Lies And Deception: UFO's [sic] & The Secret Agenda:
I'd be wary about any DVD label with the moniker 'Reality Entertainment'. Reality is often entertaining, but when looking for hard facts, 'reality' and 'entertainment' seem an uneasy mix. When the DVD in question is titled Lies and Deception: UFO's [sic] and the Secret Agenda, the notion of reality becomes a bit fluid, so hopefully at least entertainment will be available. Yet, this padded, plodding documentary comes up a bit short in each department - and I'm one of those who wants to believe. Lies and deception indeed.
Constructed cheaply from the most basic doc ingredients, Lies fails to impress. Unattributed UFO photos dreamily float about in hazy seas of computer imagery, CGI aliens ominously spiral through the blackness, and New Age techno music enforces a soporific air. These graphics repeat ad absurdum, intersecting very low key interview segments with two subjects who are identified by name - Nick Pope and Timothy Good - but who only obliquely reference their credentials - one is an author, the other worked for the British Government.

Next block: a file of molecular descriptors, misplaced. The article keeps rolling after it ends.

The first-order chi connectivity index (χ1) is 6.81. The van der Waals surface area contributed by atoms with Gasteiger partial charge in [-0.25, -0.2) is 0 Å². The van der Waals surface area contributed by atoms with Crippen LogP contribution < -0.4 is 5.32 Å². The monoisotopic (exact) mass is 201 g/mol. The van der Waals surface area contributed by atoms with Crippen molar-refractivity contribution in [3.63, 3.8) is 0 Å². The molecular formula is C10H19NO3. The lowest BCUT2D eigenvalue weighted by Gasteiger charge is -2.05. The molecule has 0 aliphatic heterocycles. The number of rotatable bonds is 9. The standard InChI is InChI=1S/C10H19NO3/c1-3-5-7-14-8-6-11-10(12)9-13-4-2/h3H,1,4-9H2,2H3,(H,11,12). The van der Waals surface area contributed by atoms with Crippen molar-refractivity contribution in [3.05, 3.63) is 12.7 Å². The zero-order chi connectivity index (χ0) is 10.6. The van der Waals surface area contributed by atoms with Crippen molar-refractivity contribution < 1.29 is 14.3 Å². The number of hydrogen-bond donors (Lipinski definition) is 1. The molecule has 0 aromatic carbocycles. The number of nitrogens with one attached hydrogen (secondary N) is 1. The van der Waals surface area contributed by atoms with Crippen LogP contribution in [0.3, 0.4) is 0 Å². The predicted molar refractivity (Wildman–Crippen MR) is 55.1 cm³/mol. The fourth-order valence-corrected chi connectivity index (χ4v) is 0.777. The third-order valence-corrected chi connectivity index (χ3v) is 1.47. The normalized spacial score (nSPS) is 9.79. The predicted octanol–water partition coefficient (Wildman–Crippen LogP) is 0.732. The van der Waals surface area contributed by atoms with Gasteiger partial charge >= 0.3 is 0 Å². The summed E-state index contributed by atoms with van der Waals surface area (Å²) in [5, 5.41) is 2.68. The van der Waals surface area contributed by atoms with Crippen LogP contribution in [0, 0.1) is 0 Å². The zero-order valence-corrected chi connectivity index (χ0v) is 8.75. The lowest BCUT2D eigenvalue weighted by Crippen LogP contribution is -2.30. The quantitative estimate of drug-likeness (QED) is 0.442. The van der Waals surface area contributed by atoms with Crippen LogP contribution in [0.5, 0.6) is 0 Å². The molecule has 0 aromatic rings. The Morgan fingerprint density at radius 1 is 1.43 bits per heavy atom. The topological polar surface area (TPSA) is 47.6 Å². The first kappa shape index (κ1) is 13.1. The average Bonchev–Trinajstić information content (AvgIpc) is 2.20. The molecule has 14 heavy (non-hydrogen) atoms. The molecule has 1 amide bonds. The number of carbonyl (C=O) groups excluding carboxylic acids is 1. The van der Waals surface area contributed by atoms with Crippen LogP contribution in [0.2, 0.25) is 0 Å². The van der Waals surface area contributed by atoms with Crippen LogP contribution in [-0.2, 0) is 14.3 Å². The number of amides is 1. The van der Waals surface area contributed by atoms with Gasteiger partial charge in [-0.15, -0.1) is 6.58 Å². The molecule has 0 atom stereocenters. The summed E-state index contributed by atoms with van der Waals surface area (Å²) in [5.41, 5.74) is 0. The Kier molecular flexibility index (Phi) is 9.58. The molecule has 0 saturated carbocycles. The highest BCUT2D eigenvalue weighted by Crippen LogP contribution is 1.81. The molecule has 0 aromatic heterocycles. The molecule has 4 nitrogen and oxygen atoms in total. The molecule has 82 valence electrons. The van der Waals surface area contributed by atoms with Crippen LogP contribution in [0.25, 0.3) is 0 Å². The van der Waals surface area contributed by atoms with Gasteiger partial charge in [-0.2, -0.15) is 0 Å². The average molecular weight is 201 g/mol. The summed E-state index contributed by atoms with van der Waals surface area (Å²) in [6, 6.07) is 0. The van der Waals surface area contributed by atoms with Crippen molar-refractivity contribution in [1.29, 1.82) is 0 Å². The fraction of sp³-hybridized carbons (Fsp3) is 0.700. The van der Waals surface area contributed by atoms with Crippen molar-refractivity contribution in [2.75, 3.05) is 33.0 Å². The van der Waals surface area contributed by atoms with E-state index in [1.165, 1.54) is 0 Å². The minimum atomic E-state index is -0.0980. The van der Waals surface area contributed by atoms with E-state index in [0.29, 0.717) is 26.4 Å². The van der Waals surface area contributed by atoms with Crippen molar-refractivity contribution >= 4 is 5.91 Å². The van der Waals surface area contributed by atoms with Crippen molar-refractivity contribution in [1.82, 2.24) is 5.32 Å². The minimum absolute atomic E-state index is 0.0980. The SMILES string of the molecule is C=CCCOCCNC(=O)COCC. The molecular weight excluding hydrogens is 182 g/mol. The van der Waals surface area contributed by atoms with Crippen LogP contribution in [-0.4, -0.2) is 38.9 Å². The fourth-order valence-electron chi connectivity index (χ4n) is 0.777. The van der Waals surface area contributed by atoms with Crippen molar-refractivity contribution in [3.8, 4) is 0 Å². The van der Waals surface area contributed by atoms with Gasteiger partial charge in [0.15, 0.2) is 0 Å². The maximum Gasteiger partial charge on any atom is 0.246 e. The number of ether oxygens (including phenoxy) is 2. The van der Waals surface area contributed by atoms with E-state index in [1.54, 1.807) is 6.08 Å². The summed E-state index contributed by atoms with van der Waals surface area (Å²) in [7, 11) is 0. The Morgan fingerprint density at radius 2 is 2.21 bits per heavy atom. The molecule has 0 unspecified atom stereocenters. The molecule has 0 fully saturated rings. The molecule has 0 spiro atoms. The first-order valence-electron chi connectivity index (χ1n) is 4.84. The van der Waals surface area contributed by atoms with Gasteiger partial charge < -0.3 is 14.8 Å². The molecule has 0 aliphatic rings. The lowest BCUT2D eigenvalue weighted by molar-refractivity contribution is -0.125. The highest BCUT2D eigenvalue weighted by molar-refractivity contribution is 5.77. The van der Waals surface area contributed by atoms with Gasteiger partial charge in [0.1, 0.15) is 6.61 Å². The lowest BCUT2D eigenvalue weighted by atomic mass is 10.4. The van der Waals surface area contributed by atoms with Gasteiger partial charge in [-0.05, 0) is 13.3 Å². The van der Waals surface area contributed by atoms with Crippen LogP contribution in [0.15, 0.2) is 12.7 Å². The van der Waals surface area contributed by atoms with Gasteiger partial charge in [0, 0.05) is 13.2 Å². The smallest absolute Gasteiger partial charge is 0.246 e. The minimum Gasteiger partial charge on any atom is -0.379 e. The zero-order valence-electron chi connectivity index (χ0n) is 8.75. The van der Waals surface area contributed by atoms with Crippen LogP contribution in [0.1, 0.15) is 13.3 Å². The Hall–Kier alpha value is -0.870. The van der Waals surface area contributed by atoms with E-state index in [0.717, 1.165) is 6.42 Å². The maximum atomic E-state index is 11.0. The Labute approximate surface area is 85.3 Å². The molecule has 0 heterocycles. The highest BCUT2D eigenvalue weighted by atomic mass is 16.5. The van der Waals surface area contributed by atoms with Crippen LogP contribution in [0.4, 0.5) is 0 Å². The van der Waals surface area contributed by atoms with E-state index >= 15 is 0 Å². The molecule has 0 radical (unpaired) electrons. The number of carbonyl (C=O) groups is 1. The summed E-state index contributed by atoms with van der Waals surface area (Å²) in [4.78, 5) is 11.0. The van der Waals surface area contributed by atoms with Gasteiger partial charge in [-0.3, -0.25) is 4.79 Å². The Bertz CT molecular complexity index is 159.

Our sources casually dole out opinions and anecdotes in front of an inexpensive looking red curtain, while interviewer Franky Ma occasionally asks questions, but mostly utters vaguely skeptical "ohs." While at first noting that the vast majority of UFO sightings are easily explained, our experts mention an intriguing 5% of sightings which can't be explained so easily. Good speculates on 'millions' of sightings, extrapolating that hundreds of thousands are likely genuine. Individually, our subjects are careful to point out that many of these sightings come from credible, trained observers like pilots and members of the military, which lends plenty of credence to the area of study.
However, the lack of any concrete evidence in any form, (both in reality and as presented in this documentary) save for written reports and a small percentage of unexplained photographs and videos, provides plenty of anti-fuel for skeptics. But our task is not to prove or disprove, only to dissuade all but the most die-hard UFO theorists from renting or watching this dull, inept, half-baked documentary. At a scant 50 minutes, it's perhaps acceptable to have only two interview subjects, but to make that brief time feel padded and repetitive is something else. Continual inserts of the same few entry-level CGI animations (and those unattributed photos - all graphically modified) only serve to annoy, especially when some of the animations feature long-limbed aliens waggling in a fashion vaguely similar to those Internet mortgage advertisements.